A month after, the Karelian Interior Ministry’s centre for combating extremism again found “illegal content” on Shtepa’s page in another social network, Facebook. This time, the blogger posted a photo picture of a 19th-century hand-made table cloth featuring solar signs resembling the swastika but actually having nothing to do with it. By the way, his previous posting in VKontakte was an image of hakaristi, the official symbol of the Finnish Air Force, which only outwardly resembled the swastika of the German Third Reich. In Facebook, next to the table cloth, Shtepa posted a photo of a black boy holding the same symbol which is banned in Russia. “They may put me in jail for this,” the blogger guessed – and he guessed correctly. After the clearly provocative publication, he was brought before a court of law that ruled for him to be held under administrative arrest for one day.
During the hearing, Shtepa kept repeating that by posting Nazi-like symbols, he had not meant to promote Nazi ideology and that his note about his possible arrest was ironic. He told the court he had removed his previous post from the VKontakte page (although police claimed the opposite), and that when publishing texts and photos in Facebook, he did not know that the US-based social network, too, fell under Russia’s jurisdiction.
After 24 hours under arrest, the Petrozavodsk-based blogger flew to Berlin to attend a seminar, telling journalists he had not yet decided whether or not it was worth returning to Russia.
By Anna Seleznyova, GDF correspondent in Far Eastern Federal District
One of several legal claims lodged by the well-known Far Eastern news agency PrimaMedia against Maria Solovyenko, editor and owner of the Maritime newspaper Narodnoye Veche (NV), has been satisfied. The claimant wanted the NV article “On the Media’s Pseudo Fight against Pseudo Corruption and on Abuses of Journalists’ Rights” to be declared as “untrue and smearing”, with 1 million roubles charged to the defendant in moral damages.
Solovyenko challenged the claim by presenting additional evidence and asking the court to question new witnesses and request from the Maritime Region prosecutor’s office additional proofs of PrimaMedia’s unfair and dishonest actions. The court turned her requests down. The defendant further insisted that the facts presented by the claimant remained unproven, while the disputed passages in her publication actually cited the opinions of the readers (who originally appealed to her newspaper for help), so she should not be held liable for publishing this kind of information. Yet the Maritime Region Court of Arbitration concluded that the claim should be satisfied because “the circulation of information challenged by the claimant is deemed a proven fact… that the defendant has not denied”.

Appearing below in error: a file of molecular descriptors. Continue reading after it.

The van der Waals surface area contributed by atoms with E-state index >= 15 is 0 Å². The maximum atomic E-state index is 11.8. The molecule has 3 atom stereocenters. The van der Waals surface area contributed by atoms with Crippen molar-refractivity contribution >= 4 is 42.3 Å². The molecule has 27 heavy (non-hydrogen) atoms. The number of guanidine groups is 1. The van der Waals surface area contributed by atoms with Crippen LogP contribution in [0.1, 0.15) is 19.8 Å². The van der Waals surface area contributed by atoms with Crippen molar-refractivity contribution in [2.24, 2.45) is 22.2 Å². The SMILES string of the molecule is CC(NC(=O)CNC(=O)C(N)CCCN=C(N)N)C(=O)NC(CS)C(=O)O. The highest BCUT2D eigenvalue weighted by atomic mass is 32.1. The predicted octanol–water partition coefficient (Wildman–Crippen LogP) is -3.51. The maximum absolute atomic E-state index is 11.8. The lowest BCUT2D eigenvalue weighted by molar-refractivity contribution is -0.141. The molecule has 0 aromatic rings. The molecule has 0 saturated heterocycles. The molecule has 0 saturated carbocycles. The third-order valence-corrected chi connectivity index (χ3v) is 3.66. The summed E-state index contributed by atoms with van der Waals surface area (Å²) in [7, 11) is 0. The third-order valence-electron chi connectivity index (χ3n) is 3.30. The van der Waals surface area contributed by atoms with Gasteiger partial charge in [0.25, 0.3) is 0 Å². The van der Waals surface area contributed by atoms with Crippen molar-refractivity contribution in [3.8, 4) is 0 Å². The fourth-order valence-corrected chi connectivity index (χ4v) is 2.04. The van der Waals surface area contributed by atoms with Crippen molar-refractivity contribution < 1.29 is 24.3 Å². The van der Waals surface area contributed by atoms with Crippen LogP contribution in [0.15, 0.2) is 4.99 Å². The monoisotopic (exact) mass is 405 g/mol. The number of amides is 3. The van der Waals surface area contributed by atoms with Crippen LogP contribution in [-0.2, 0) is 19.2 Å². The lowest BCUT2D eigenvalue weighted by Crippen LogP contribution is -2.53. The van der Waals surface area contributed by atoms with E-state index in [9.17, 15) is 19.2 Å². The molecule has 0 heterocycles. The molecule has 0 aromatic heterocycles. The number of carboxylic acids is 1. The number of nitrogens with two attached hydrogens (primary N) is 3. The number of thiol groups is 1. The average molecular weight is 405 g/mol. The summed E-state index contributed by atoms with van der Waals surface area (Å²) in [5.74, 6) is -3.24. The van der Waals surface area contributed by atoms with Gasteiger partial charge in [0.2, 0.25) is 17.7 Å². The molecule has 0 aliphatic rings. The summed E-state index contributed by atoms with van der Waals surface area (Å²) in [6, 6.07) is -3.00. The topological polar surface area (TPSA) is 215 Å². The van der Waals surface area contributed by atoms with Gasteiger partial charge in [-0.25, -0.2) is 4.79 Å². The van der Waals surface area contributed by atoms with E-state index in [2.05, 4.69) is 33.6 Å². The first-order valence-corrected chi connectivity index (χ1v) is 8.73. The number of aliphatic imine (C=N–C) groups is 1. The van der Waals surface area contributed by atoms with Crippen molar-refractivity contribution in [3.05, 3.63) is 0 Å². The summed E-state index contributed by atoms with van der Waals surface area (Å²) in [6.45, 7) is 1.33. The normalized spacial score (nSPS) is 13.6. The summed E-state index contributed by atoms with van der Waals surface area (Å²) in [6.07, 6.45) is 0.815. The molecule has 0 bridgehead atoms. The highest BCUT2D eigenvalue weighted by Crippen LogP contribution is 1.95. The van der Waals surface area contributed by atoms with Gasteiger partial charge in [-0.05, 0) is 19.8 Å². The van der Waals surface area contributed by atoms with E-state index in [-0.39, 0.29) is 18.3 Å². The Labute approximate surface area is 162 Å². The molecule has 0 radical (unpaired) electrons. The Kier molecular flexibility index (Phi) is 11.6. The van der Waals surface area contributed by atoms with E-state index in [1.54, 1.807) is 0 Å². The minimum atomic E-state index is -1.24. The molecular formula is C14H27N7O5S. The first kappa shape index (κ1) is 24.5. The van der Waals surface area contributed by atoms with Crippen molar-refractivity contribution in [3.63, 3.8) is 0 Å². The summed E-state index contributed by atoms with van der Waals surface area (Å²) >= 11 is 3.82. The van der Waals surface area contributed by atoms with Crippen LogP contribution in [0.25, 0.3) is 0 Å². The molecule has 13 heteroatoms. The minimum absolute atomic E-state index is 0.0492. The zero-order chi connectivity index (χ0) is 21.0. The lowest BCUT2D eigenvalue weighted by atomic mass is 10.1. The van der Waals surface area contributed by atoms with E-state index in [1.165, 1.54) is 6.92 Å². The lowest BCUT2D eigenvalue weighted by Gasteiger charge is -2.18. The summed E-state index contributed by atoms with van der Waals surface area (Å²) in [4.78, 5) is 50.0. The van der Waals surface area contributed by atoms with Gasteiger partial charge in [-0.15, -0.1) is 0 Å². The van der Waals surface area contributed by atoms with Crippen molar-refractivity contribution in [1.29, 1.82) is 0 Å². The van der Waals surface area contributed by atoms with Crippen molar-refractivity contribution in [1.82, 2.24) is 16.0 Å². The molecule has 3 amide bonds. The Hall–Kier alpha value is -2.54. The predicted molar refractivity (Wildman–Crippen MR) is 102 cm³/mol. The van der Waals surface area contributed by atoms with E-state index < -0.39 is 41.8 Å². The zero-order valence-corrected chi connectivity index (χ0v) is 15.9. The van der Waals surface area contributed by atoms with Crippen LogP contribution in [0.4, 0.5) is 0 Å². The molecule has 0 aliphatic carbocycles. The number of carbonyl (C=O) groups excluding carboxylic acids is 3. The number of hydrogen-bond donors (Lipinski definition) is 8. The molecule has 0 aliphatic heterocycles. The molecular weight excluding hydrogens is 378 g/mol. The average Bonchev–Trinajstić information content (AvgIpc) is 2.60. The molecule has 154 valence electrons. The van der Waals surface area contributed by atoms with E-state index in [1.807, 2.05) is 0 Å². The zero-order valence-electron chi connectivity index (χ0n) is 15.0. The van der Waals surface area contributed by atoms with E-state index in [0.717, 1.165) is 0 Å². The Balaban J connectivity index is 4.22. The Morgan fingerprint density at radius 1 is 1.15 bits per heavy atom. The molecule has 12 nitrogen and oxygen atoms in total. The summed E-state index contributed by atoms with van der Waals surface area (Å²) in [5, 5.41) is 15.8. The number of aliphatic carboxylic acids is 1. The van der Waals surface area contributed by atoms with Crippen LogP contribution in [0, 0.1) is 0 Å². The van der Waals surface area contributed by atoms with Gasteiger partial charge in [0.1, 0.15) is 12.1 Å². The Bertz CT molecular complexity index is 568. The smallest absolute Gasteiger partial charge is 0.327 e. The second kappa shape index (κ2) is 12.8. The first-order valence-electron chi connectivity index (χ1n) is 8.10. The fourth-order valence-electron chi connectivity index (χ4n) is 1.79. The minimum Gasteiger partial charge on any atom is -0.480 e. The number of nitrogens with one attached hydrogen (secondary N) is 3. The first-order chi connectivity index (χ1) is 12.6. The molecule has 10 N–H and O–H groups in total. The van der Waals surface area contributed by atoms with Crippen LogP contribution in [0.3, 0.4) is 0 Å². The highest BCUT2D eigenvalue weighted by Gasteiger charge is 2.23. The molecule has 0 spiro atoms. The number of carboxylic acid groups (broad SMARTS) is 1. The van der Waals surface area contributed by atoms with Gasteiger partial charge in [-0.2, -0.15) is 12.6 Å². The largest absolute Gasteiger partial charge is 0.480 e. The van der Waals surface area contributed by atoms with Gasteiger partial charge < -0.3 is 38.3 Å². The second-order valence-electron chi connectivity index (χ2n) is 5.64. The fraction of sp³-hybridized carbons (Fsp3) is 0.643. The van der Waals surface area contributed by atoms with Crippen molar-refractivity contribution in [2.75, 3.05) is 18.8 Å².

The court acknowledged that the author’s statements did contain assertions “negatively affecting PrimaMedia’s reputation and contributing to readers’ negative perception of the news agency as a legal entity that violates the law or employs improper, unethical methods of work that in the final analysis, too, testify to its non-professionalism”. All the texts contained the word “lies”, the court noted.
The court satisfied PrimaMedia’s legal claim by declaring the NV publication untrue and smearing, and by awarding the claimant 70,000 roubles in what it deemed to be “necessary and sufficient” moral damage compensation. It rejected the news agency’s additional claim of 50,000 roubles in judicial cost reimbursement.
GLASNOST DEFENCE FOUNDATION
Attacks on journalists and bloggers – 4 (film crew with Pyatnitsa TV channel, St. Petersburg; film crew with TV21 channel, Murmansk; Andrei Temnov, deputy chief editor, BABR news portal, attacked in Irkutsk Region; Aleksandr Kholodov, anchorman, FontankaOffice show, St. Petersburg)
Instances of censorship – 3 (Debri-TV website, Khabarovsk; Channel One, Moscow; Komsomolskaya Pravda website, Moscow)
Criminal charges against journalists, media and bloggers – 1 (Yekaterina Vologzheninova, blogger, Yekaterinburg)
Detention by police, FSB, etc. – 7 (Maksim Kostyushin, photojournalist, PenzaNews agency, Penza; David Frenkel, photographer with Yod web publication, St. Petersburg; Vladimir Romensky, reporter, Dozhd TV channel, Moscow; Nighina Beroyeva, freelancer, Moscow; Grigory Tumanov, reporter, and Dmitry Korotayev, photographer, both with newspaper Kommersant, detained in Makhachkala; Vladimir Sevrinovsky, freelancer, and National Geographic film crew, detained in North Ossetia; film crew with Ukrainian TV channel STB, detained in Voronezh)
Denial of access to information (including bans on audio/video recording and photography; denials of accreditation; restrictions on visits to or presence at events held in government agencies, at industrial enterprises, in state institutions, etc.) – 34
Threats against journalists, bloggers and media – 3 (Anton Skald, blogger, Nizhny Novgorod; Andrei Temnov, deputy chief editor, BABR news portal, threatened in Irkutsk Region; Aleksandr Sologub, reporter, Delovoy Peterburg, St. Petersburg)
Disruption of TV and radio broadcasts – 1 (Ukrainian media in northern Crimea)